Continuing our “Ask the VC – Startup America” series after a bit of a blog hiatus (we have closed 3 deals in the last 3 months), this was a popular question that I still hear a lot:
“As a very young startup, with a validated concept and freshly built app, will raising from angels on convertible debt with a price cap hurt me? Also, does it matter if we are an LLC or a C Corp?”
For the first question, the answer is no. Raising an early convertible debt round will typically not hurt you in future fund raising endeavors. This is a commonly used structure that many entrepreneurs use in the early stages. The reasons are twofold; first it allows you and the investors to not have to set a valuation on the business at this stage when many of the early questions on customers/users, etc. are not answered. Second, it is simple and cost effective to do and can measurably decrease the time needed to get a financing done.
On the valuation point, a convertible debt round can be beneficial for the founders and other employees in terms of potential early dilution. If at the first equity round your valuation is higher than it would have been prior to the convert, then most times you will be a net winner. With this being said, the angels also benefit by typically getting a discount on their conversion to the first equity round, effectively giving them a risk premium for financing at the early stage. Because it’s pretty straightforward and usually pretty clean, it’s an easy structure to get done, doesn’t involve much legal advice (forms are readily available online) and is commonly used.
Now what about a Cap? Caps (dollar amount thresholds that are used for the price conversion) are meant to protect everyone in case the valuation gets pricey at the first equity raise. It also provides protection in the case the opposite comes true and the company can be financed, but only at an extremely unattractive valuation; instruments can be used to protect the founders equity from being over-diluted. For those who take the early risk, they are betting that they will end up with a fair equity share when there is a conversion. If the valuation gets really high, let’s say $50M-100M like we’ve seen recently with some Social Media companies, then the early angels may end up with a very small percentage of the equity, even with their discount – not very attractive considering they took all the risk. Therefore, caps can be used to protect the investor downside on the ownership. Keep in mind this can complicate the next round of financing, but can usually be worked through.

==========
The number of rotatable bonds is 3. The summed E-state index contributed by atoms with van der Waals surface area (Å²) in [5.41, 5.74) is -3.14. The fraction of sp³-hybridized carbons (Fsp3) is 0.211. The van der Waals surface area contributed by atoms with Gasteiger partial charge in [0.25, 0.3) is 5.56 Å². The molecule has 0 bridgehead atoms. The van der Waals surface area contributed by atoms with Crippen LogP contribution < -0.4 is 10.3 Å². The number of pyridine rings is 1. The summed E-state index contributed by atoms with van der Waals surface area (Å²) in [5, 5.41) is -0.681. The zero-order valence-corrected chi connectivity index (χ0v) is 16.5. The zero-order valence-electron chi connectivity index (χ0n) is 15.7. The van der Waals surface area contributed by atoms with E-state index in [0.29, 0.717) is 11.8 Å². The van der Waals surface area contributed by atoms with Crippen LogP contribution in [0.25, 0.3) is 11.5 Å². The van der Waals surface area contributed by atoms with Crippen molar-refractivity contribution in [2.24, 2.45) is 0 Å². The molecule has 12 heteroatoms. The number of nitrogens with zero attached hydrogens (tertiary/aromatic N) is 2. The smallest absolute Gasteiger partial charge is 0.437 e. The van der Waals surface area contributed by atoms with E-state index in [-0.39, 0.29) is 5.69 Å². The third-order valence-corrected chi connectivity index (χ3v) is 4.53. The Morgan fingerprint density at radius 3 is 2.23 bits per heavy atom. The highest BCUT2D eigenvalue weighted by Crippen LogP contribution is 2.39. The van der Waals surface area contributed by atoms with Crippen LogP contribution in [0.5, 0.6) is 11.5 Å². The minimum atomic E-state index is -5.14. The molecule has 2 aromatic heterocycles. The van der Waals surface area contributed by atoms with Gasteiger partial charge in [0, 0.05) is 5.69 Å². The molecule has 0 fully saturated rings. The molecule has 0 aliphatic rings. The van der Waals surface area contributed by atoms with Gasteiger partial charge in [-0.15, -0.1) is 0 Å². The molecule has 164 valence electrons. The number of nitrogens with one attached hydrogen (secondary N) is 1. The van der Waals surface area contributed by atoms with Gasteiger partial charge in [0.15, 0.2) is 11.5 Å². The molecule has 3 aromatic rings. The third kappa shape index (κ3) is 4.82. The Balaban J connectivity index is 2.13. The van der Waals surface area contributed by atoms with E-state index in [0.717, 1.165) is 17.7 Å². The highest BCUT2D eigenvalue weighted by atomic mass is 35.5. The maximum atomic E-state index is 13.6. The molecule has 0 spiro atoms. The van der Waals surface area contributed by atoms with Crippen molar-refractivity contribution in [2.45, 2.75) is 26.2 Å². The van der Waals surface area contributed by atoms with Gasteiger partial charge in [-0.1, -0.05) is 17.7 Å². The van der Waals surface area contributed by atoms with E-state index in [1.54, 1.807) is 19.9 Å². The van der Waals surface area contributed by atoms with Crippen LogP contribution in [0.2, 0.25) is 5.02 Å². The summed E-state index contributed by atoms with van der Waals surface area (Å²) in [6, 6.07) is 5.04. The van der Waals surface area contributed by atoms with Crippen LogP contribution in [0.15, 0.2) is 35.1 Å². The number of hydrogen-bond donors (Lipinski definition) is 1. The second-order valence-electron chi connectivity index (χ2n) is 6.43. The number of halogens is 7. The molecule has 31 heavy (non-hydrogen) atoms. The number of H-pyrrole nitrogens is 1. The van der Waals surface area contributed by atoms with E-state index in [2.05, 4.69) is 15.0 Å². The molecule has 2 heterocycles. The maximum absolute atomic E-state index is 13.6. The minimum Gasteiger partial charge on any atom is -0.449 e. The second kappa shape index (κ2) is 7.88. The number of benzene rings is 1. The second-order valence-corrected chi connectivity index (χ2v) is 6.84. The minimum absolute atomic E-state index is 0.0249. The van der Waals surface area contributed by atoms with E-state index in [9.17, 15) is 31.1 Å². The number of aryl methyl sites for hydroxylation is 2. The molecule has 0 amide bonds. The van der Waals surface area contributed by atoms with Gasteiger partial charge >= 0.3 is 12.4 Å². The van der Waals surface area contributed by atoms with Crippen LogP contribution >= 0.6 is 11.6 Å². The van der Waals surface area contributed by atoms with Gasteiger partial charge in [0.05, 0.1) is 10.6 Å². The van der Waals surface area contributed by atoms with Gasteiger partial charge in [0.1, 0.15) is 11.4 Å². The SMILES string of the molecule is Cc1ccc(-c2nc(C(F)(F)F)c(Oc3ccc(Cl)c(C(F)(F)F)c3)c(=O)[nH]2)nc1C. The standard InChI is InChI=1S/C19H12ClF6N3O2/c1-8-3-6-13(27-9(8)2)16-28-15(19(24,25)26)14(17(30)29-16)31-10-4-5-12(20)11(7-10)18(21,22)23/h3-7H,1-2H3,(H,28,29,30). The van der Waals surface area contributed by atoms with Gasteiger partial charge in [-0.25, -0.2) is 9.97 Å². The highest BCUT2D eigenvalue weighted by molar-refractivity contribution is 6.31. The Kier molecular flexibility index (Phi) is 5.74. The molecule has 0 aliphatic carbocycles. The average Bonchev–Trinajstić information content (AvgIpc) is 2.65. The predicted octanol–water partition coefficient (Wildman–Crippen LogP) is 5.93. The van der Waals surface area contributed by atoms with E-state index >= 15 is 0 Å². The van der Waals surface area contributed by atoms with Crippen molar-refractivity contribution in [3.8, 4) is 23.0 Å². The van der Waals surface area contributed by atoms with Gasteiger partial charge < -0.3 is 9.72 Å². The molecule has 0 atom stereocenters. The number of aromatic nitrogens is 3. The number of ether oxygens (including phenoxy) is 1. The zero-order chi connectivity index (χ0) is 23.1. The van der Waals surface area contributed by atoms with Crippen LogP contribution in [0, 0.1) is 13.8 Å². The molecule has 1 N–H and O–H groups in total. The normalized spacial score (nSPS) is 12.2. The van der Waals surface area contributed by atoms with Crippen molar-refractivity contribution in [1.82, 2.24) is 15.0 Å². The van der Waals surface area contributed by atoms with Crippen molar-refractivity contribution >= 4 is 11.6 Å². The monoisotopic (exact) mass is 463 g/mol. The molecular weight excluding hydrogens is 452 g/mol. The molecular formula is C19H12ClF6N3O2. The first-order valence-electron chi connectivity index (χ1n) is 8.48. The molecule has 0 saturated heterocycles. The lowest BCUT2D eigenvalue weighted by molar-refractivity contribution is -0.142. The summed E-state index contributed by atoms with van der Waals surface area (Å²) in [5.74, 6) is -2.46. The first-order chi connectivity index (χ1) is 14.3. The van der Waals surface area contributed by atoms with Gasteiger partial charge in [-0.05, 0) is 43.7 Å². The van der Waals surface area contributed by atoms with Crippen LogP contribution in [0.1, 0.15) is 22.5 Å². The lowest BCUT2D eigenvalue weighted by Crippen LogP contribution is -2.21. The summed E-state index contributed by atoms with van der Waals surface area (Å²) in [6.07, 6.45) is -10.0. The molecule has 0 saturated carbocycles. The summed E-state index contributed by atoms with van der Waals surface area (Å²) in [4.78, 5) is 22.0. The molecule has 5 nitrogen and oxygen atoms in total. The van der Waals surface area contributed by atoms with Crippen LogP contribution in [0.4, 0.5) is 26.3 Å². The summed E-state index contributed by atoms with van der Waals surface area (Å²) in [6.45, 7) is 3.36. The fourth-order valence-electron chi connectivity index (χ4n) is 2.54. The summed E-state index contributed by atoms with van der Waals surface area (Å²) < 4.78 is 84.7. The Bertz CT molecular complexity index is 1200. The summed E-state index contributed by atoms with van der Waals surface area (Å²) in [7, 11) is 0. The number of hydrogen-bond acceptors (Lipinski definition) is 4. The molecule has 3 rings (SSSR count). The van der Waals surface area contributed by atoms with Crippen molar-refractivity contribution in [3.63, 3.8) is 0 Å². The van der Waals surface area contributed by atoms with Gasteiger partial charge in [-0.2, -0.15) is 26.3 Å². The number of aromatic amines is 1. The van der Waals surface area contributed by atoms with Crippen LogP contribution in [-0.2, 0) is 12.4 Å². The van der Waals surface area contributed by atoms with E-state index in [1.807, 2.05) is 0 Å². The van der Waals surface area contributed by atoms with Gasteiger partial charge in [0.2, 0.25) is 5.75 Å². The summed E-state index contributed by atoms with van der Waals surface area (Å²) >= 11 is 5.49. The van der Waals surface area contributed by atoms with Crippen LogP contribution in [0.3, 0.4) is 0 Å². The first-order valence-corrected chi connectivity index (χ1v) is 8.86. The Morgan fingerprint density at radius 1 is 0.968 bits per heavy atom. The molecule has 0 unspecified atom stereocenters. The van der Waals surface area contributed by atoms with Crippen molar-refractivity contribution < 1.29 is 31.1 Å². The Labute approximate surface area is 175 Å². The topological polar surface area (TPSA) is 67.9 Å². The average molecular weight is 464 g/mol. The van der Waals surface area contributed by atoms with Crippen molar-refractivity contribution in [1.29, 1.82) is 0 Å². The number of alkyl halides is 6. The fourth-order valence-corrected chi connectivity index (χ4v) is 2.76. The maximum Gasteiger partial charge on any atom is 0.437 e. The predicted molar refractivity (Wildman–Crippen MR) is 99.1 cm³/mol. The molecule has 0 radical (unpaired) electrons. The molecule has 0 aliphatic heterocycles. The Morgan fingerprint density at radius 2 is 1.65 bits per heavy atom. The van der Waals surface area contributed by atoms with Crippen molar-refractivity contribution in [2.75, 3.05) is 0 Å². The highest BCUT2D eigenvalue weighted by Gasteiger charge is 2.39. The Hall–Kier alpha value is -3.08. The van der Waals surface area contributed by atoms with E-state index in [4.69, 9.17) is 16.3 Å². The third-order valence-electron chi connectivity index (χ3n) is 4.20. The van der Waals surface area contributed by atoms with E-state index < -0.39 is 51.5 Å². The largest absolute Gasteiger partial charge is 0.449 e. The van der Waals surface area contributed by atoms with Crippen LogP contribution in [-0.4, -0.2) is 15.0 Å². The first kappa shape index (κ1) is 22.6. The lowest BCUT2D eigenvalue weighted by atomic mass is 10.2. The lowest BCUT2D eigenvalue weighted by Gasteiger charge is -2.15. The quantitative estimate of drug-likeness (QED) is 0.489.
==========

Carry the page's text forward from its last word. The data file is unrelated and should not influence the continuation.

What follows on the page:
As far as an LLC vs. a C Corp, most equity financing done by VCs are into C Corps. This doesn’t mean we won’t invest in an LLC (we just actually completed 2), but eventually those companies will need to be converted prior to an exit. Seek legal advice here as there is a potential tax consequence associated with these structures you should be aware of.
In case you missed the first two posts from Ask the VC: